How to Destroy Your Classroom Community in 4 Easy Steps

Obviously, destroying your classroom community is not on any teacher’s list of to-dos. But, there are some big mistakes that can have a negative impact on your classroom, your relationship with students and their relationship with one another. One of the biggest mindset shifts we need to overcome is not having enough time to address our students’ social and emotional needs. The more proactive you are, the more time you will save in the long run. Yes, we need to teach content. But, content will be much more likely to stick if students enjoy being in our classroom, feel safe and happy. 

Step #1: NOT explicitly teaching and practicing procedures, routines and expectations

Your students are coming to you from different backgrounds, experiences and previous expectations. Now that they have entered a new educational environment, you need to set the tone for how things will operate in your shared space. Most teachers know that starting the year reviewing routines and procedures is key, but it’s not enough to simply tell your students how you expect them to behave. It takes continuous effort and many opportunities for practice. It starts with knowing exactly what your expectations are. 

Instead: Teach routines and procedures starting on day 1.

Model and practice them throughout the first 6 weeks of school and beyond as needed. It’s not just your classroom as the teacher, so it’s important students see the value and reasoning behind your procedures and routines. Use language that explains why you are expecting them to follow it. Invite them to discuss why these expectations are needed. For example:

  • Pencil sharpening: “In our classroom, we sharpen pencils in the morning before we start math or in the afternoon after we pack up. If we are sharpening our pencils all day, how does that affect our learning?”
  • Handing out materials: “When materials are passed out to your table group, the person whose desk it is placed on will take their paper/crayons/scissors and then pass it to the person next to them. This way, we aren’t all grabbing at once which could end up in someone being hurt or something broken.”
  • Lining up: “In order to line up quickly without bumping into each other, I will call table numbers one at a time. What do you need to remember to do before you get into line?”

One tool that helps facilitate the conversation about expectations is Behavior Stories. In these fictional stories, each student makes some positive and some negative choices. Your students will love pointing out what the student is doing right (and wrong). It’s a great resource to reflect on behavior and how it impacts other people and learning. 

Step #2: Punish your entire class for the behavior of one or some students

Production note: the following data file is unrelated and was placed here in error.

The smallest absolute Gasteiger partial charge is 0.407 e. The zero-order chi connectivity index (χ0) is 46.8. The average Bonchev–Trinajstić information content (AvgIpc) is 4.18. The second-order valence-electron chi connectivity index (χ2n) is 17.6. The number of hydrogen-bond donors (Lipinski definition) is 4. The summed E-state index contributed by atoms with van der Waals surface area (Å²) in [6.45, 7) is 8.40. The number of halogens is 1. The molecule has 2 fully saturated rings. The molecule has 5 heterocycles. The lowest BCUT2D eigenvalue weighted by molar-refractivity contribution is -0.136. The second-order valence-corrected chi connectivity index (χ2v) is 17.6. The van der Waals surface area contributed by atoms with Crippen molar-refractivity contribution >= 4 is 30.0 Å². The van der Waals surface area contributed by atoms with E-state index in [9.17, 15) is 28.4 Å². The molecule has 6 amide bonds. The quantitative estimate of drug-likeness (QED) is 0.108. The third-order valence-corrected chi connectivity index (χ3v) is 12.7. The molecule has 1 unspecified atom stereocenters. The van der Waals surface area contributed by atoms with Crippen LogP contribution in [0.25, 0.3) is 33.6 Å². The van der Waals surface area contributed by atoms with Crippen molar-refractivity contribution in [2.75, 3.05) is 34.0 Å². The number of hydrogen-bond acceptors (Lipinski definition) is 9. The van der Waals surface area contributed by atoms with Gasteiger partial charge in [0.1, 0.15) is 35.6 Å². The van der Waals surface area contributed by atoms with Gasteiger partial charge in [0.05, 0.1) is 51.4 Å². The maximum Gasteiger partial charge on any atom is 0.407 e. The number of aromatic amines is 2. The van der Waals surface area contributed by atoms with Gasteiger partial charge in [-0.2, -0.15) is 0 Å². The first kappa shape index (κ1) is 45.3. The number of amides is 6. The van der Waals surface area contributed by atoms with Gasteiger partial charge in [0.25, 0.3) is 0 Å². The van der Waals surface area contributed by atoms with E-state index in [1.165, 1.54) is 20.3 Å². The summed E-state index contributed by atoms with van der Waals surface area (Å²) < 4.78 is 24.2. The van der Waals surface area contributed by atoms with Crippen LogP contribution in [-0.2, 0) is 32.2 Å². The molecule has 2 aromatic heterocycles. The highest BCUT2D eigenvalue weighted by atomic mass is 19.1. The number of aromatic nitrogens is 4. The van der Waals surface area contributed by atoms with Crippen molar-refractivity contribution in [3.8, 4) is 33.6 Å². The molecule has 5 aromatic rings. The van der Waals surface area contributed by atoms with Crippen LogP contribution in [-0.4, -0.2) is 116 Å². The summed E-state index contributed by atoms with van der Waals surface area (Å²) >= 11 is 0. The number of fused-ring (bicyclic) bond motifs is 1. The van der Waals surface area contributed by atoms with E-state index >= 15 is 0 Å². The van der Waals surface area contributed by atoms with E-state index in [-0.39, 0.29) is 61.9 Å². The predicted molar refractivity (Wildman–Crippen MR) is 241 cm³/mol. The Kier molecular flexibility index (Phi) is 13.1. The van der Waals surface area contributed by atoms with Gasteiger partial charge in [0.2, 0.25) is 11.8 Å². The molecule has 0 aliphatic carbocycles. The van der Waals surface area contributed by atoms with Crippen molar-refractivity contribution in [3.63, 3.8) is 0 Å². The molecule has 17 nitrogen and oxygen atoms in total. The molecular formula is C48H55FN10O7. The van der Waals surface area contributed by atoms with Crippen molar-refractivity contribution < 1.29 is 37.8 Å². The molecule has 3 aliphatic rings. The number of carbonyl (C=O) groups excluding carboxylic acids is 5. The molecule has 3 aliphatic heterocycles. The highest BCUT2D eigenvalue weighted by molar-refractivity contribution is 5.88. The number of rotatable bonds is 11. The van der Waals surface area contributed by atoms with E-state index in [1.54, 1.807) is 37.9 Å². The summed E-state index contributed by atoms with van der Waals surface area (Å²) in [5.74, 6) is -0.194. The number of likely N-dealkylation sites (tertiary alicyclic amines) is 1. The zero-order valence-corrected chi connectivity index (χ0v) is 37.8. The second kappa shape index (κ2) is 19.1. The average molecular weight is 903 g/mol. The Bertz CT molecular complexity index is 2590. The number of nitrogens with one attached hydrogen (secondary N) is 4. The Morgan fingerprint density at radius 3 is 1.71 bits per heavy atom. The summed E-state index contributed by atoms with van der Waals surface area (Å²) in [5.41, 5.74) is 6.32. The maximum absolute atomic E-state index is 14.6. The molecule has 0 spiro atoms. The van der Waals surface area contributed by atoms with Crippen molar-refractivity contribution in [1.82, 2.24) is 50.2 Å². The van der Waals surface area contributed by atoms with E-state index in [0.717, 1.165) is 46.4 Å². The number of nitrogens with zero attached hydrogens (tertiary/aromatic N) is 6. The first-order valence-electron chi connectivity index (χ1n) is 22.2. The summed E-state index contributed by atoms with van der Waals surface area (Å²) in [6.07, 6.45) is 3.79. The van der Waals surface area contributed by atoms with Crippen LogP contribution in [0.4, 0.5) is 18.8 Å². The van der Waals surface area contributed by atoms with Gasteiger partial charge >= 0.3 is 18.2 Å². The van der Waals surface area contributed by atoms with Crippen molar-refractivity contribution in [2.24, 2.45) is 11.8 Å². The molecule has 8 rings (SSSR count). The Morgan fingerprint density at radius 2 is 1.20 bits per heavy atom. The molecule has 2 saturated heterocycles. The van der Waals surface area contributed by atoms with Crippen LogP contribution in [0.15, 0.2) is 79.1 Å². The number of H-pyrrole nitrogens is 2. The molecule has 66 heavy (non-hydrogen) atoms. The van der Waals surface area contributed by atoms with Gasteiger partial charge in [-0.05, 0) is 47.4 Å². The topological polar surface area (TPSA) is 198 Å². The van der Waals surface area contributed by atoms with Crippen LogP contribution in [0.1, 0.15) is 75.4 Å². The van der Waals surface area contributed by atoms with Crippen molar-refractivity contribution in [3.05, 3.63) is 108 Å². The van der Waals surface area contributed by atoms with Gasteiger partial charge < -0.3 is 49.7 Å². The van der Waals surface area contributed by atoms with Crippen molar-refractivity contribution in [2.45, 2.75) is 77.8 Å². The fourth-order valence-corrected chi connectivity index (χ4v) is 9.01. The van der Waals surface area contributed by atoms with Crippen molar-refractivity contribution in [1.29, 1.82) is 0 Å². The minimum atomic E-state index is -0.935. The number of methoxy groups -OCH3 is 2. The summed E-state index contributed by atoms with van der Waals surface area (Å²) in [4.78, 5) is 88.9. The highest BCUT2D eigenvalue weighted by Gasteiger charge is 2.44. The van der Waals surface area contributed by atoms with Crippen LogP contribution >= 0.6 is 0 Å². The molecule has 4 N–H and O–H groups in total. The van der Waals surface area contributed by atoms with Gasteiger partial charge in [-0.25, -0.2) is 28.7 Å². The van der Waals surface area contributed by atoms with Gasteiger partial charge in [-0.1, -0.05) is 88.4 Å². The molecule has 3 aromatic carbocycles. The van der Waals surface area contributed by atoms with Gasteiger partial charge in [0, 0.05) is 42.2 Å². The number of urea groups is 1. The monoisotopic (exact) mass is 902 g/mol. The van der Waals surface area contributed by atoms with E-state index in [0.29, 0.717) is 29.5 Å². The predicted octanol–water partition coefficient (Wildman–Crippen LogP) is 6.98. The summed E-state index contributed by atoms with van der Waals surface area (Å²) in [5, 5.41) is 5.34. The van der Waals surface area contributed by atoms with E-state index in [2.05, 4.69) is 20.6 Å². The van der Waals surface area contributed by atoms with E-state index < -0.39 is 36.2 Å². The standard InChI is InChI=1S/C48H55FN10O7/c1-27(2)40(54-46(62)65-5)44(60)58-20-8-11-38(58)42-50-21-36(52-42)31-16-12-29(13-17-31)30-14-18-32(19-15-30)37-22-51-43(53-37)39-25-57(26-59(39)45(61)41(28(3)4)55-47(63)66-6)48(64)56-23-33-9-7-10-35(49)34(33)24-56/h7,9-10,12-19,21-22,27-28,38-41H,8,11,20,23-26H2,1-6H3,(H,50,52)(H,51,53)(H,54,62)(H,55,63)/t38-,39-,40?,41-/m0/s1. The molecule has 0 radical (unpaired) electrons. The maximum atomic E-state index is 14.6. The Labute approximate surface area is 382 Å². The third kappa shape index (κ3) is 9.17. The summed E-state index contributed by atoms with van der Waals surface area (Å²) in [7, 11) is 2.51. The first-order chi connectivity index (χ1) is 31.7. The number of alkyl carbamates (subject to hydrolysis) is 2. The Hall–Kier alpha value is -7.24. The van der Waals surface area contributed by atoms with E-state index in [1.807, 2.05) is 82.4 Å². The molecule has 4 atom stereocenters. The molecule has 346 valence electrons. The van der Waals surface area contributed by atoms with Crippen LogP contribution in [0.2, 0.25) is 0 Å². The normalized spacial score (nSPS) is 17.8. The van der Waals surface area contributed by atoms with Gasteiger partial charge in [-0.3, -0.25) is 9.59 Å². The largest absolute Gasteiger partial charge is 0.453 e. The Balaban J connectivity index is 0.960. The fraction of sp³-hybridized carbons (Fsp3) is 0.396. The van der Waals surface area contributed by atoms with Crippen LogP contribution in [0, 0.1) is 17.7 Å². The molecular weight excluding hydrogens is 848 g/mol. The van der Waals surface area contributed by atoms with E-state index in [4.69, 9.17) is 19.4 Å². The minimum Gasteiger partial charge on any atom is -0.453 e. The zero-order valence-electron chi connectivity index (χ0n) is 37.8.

Giving a consequence to your entire class is a great way to destroy trust and frustrate your students. Kids are intuitive enough to know who is the cause of the punishment and they will begin to resent those students. Are there times when whole class consequences are necessary? Absolutely. But, I would try to avoid it as much as you can. 

Instead: If a particular student is struggling to follow expectations, implement a behavior system specific to those needs. Utilize logical consequences for individual students. Promote positive behaviors with whole class and individual incentives

One of my favorite ways to motivate positive behavior while building classroom comradery is through behavior incentive bulletins. You can read more about how I use these in my classroom here.  

Step #3: Never incorporate community building activities.

You can’t build a classroom community without providing opportunities to work together in positive ways. Relationships within our classroom are essential. And it takes time and effort to grow. 

Instead: Plan for team-building and other activities to work on growing classroom community

  • Getting to know you activities
  • STEM challenges
  • Morning/Closing meetings
  • Glow & Grow time
  • Class games
  • Conflict/resolution role playing
  • Plentiful opportunities to work in different partnerships and groups (free student a/b) 

Step #4: Don’t take any time to get to know your students beyond their academics.

Being a teacher is hard and there are a trillion things to remember to do and think about every single day. Meeting the academic needs of students is a high pressure job. But, you need to give yourself permission to put the academics aside and focus on getting to know your students. Learning about what they like, what motivates them and things they enjoy outside of school will make you a better teacher than any professional development or textbook can. 

Instead: Include routines that provide the opportunity to learn more about your students.

  • Weekend Journals (Grab a free copy here!)
  • Stand outside your room in the morning to greet each student
  • Interest surveys for parents and students
  • Observe student behavior at recess and take notes
  • Weekly sharing time during class meetings

I have made these 4 mistakes throughout my teaching career. As a new teacher, I was so overwhelmed by all the things, I didn’t take the time to get to know my students, facilitate their relationships with one another and enjoy their sweet personalities enough. Over time, I learned about what really matters–students need to feel safe and loved. The best year of teaching I ever had was the year where my classroom community was the strongest. Don’t feel like you have to do every single suggestion. Take one thing and implement it until it gets stale and then try another. You won’t regret it! 

Share it:
Share on email
Email
Share on facebook
Facebook
Share on pinterest
Pinterest
Share on twitter
Twitter

You might also like...